According to “The Remodeling Market in Transition,” a new report from the Remodeling Futures Program at the Joint Center for Housing Studies of Harvard University, green remodeling projects and other planned home upgrades will continue at a pace ahead of new construction and may serve as growth prospects for the economy—and the lighting industry—in the days ahead.
“The upper-end remodeling projects that really drove the last four or five years have switched to replacements, upgrades and energy-efficient upgrades,” says Kermit Baker, Ph.D., a Senior Research Fellow at Harvard University’s Joint Center for Housing Studies. When asked how lighting might fit in, Baker noted that specific product-line details were not cited in the data. Nevertheless, “it may well be,” he says, “that when homeowners improve their systems they will also replace some lighting.”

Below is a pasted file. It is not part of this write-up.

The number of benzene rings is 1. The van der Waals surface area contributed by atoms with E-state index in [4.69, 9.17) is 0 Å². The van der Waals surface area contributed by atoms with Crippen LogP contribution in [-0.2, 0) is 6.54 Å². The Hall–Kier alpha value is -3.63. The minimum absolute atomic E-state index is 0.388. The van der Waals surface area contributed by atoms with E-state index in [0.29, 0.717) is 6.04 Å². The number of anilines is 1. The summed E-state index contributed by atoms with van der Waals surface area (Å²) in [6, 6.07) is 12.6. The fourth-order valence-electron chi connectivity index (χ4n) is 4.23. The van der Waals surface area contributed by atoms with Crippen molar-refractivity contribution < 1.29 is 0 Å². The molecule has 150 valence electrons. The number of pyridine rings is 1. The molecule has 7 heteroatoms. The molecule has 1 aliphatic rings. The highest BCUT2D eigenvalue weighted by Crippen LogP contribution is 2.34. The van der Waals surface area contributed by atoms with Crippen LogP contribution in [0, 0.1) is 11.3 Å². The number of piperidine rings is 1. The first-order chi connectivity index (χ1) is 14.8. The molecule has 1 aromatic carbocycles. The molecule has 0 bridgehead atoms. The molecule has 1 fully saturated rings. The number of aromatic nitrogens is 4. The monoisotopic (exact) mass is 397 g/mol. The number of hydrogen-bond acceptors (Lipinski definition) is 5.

As with the new construction, remodeling is experiencing a downturn. The data, however, suggest that remodeling expenditures typically decline less drastically than residential construction spending does in downturns (see table). The more tempered peak-to-trough swings of remodeling, when compared to residential construction, hints that remodeling may lead the way once the market recovers.
“The Remodeling Market in Transition” indicates that a rising number of residential properties in or at risk of foreclosure is driving down remodeling activity. But the data suggest this is a near-term problem. When the housing market returns, foreclosed properties will be ripe for remodeling improvements and repair. Banks and new owners will make use of the Housing and Economic recovery Act of 2008, which allocated some $4 billion for redevelopment of abandoned and foreclosed properties.
“Homeowners can improve energy efficiency by replacing appliances and lighting systems, upgrading their HVAC systems, and enhancing the insulating properties of the home’s exterior,” the report says.